New education commissioner on Common Core and evaluations
ALBANY—Newly elected state education commissioner MaryEllen Elia on Wednesday pledged her support for the Common Core standards and teacher evaluations based on student test scores but argued educators must be included in the development and implementation of such reforms.
Elia, who was elected unanimously by the State Board of Regents on Tuesday to succeed John King as the state’s education chief, toured an Albany elementary school on Wednesday morning, reading a book to a first-grade class and chatting with teachers about how their instructional styles have changed since transitioning to the tougher curriculum guidelines.
During a news conference in the school’s library after her tour, Elia, who was most recently superintendent of a large, diverse school district in central Florida, said her former state reviewed the Common Core standards and developed a customized set of guidelines. She argued similar changes could be made in New York, incorporating educators’ feedback.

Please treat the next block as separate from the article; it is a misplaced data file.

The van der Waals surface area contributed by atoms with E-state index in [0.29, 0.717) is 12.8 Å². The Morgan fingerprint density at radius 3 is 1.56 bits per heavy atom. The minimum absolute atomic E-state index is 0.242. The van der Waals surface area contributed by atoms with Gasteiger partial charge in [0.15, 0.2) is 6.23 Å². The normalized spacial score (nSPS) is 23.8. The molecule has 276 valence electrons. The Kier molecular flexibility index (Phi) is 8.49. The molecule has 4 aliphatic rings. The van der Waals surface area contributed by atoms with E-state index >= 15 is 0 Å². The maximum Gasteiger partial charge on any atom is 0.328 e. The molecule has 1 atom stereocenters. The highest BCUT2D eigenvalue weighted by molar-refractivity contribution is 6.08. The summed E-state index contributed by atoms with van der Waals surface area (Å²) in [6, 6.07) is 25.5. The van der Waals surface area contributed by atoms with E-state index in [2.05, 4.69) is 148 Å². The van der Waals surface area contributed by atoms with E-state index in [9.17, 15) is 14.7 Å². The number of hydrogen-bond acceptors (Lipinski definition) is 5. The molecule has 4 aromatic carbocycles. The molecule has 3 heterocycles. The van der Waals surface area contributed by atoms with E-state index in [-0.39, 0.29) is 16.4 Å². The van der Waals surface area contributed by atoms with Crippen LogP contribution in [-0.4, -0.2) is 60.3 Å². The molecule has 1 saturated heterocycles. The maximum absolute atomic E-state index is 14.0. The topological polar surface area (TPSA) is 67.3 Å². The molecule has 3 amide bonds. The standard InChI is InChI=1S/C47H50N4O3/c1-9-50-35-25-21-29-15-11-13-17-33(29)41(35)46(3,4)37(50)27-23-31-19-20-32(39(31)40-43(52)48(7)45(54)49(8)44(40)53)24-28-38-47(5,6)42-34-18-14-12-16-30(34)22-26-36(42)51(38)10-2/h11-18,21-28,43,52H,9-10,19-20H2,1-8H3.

“To be perfectly honest, I think it’s reasonable for us to look at the standards with teachers and the people who are involved, the principals in our schools and superintendents, and say, ‘Experts, tell us. You’re the ones on the ground teaching. What are we doing right here, and what issues do we have?’" she said. "And that’s my goal, to get around in the state and talk to people.”
Reiterating comments she made on Tuesday after her election, Elia stressed the importance of communication with parents and educators when attempting to successfully implement reforms. She said parents and teachers in her former district in Hillsborough County, Fla., more readily accepted the shift to the Common Core and state testing based on the more difficult material because she focused on explaining the need for the transition.
Asked about New York parents’ unprecedented boycott of state-administered standardized testing earlier this year, Elia said reducing the number of so-called “opt outs” was a goal of hers, adding there were very few if any test refusals in her former district.